infpfms us that General; Grant travels
with a princely, retinue; that he is en
abled to do so because the men who
fattened on the corruptions of his ad
ministration gave him a share of their
plunder. He went to the Hotel Bristol
in Paris. He took the Prince of Wales'
apartments. He never asks the cost of
his rooms at hotels, but throws money
about wiih a lavish hand. These are
the statements which one reads here in
a .. ii - j! yi . .
zen; je nas one servant aud a courier.
He never was in the Prince of Wales'
apartments n the Hotel Bristol in his
life. ; His courier arranges for his hotel
accommodationsas couriers always do,
and the one who does this office for; the
General takes pains to make as good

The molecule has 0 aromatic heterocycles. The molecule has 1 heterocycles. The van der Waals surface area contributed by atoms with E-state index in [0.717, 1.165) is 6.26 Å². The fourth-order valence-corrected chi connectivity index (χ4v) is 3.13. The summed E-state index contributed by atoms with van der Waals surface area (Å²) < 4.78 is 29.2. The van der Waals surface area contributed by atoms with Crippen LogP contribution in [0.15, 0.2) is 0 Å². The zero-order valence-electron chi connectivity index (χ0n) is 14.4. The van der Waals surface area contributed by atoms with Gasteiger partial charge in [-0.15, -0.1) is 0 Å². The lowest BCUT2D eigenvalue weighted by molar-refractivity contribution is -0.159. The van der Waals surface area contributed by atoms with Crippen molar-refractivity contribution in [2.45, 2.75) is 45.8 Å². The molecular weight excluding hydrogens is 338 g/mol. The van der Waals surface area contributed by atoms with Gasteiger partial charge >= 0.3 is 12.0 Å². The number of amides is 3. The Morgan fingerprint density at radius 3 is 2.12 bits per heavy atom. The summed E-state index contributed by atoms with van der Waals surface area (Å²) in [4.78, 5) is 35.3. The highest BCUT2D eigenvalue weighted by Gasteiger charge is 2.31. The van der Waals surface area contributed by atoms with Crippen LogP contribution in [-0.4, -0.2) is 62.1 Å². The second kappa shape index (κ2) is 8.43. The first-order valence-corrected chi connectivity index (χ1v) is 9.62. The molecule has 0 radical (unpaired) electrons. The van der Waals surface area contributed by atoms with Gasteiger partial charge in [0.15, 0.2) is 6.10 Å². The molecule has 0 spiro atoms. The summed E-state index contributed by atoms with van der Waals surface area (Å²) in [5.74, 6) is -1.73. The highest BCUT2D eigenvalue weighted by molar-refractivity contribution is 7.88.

bargains for his master as possible.
Palermo Correspondence N, Y. Herald.
The First Tramps.
Train ps are frace(jl bafe by an English
newspaper to the trs of the Iioses.
After which England as' full of wan
dering men who had no occiipation and
could give no account of themselves.
They were -disbanded retainers of the
great nobles whom Henry VII. forbade
to keep their monstrous retinues. They
were brokea men who no longer dared
to wear tq&" livery" of some great man
and the badges which had once won for
them impunity and consideration. The
feifabf trife Vas over, their arms and
swords v.efS 49 Jongr needed to fight
for one or the othp'rIiose, afi'd beyond
fighting they -had no professior. Cthers
there wefO 'ho a(J been i turned out of
their farms, when soeig rich landLord
made "enclosures," and tlnew arable
land into pastures. The feeble Dog.
berries and Verges, of the time could
not deal with these luckless and useless
rogues. The government, confounding